• Teach young people about current real-life activists and others who take action about bias and injustice. Even better if those activists are young people themselves because people like Olivia Julianna can serve as important role models. Civil rights activists of the past are icons in history, and we should teach about them. However, if we also highlight current activists who are young, they will be able to see themselves in that advocacy. You can use children’s literature, current events, and social studies text to explore activism with young people.
  • Help young people consider what problems and injustices they currently see in their world. Then, as Olivia did, help them transform those concerns into actions. As Bellen Woodard, who dubbed herself the “World’s 1st Crayon Activist” at 8 years old, suggests in More than Peach, her new picture book, “Instead of asking kids what they want to be when they grow up, ask them what they want to change.” What we can learn from Bellen, Olivia, and other young activists is how vital it is we talk with young people early and often about how they want to make a difference in their world.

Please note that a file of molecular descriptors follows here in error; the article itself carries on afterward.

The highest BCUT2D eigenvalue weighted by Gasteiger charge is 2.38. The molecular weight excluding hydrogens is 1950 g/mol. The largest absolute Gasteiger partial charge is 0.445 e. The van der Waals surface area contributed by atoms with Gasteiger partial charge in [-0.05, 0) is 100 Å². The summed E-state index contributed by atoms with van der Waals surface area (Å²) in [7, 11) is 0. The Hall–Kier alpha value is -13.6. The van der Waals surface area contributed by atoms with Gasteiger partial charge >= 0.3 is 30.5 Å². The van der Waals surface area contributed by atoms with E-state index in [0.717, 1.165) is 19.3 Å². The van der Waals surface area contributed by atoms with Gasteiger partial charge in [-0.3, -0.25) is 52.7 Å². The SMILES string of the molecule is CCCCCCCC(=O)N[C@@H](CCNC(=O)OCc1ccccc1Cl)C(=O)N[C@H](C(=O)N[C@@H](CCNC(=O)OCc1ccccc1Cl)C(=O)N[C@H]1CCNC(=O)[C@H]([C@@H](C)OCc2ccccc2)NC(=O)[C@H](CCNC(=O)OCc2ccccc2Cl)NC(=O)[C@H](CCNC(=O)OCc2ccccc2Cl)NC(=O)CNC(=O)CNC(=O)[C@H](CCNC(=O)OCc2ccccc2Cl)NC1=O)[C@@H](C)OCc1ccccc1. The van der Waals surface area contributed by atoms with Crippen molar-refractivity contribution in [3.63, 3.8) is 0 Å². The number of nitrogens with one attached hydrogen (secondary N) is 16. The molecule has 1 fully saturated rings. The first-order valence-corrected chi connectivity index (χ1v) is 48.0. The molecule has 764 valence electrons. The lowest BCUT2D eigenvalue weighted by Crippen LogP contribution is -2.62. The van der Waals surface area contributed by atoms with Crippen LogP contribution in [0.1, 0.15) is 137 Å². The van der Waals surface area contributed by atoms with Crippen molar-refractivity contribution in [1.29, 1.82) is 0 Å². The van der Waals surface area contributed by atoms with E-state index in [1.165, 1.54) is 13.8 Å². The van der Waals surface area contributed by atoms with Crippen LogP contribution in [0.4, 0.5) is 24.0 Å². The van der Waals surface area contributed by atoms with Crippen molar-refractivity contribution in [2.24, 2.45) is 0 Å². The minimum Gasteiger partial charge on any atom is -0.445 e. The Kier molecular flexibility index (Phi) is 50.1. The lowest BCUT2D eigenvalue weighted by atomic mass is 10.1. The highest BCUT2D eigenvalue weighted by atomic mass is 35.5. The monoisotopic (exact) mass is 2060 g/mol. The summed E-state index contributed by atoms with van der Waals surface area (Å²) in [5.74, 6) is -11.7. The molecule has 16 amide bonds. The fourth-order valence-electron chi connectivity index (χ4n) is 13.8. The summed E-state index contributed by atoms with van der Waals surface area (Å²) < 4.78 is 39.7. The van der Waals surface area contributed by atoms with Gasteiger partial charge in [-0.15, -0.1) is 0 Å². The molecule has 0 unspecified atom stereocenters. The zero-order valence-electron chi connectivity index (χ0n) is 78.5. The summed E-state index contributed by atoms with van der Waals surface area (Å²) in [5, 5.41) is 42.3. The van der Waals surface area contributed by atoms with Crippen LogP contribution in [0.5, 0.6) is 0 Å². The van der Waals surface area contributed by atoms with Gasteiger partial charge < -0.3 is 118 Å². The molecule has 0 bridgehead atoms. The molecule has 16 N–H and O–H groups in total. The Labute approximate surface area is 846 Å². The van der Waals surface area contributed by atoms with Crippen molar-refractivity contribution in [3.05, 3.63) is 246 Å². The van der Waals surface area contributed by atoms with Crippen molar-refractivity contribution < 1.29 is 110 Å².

• Don’t just tell young people to challenge bias and bullying—show them how. This means helping them understand and identify what bias and injustice are and then providing tools and practice for them to address and challenge the injustice. Discern the difference between addressing it in person and in digital space because young people are increasingly facing bias and harassment online. Teach them the skills of allyship and the many ways one can act as an ally, advocate, and activist.